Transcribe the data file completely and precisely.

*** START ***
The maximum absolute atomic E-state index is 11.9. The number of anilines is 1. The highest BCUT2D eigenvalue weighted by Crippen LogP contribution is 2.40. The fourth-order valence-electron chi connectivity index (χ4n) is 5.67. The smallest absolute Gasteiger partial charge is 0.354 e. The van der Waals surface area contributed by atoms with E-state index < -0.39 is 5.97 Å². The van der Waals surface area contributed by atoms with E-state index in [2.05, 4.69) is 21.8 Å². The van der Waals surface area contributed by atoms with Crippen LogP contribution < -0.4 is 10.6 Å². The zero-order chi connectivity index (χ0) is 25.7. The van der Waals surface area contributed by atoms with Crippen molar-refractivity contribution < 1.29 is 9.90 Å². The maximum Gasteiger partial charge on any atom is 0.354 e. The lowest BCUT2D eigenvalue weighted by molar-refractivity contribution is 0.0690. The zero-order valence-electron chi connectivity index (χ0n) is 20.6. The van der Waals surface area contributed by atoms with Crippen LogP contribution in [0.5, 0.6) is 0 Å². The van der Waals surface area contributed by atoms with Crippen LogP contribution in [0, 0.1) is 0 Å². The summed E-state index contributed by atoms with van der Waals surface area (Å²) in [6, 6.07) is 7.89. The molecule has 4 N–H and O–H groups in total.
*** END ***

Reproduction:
The maximum absolute atomic E-state index is 11.9. The number of anilines is 1. The highest BCUT2D eigenvalue weighted by Crippen LogP contribution is 2.40. The fourth-order valence-electron chi connectivity index (χ4n) is 5.67. The smallest absolute Gasteiger partial charge is 0.354 e. The van der Waals surface area contributed by atoms with E-state index < -0.39 is 5.97 Å². The van der Waals surface area contributed by atoms with E-state index in [2.05, 4.69) is 21.8 Å². The van der Waals surface area contributed by atoms with Crippen LogP contribution < -0.4 is 10.6 Å². The zero-order chi connectivity index (χ0) is 25.7. The van der Waals surface area contributed by atoms with Crippen molar-refractivity contribution < 1.29 is 9.90 Å². The maximum Gasteiger partial charge on any atom is 0.354 e. The lowest BCUT2D eigenvalue weighted by molar-refractivity contribution is 0.0690. The zero-order valence-electron chi connectivity index (χ0n) is 20.6. The van der Waals surface area contributed by atoms with Crippen LogP contribution in [0.5, 0.6) is 0 Å². The van der Waals surface area contributed by atoms with Crippen LogP contribution in [0, 0.1) is 0 Å². The summed E-state index contributed by atoms with van der Waals surface area (Å²) in [6, 6.07) is 7.89. The molecule has 4 N–H and O–H groups in total.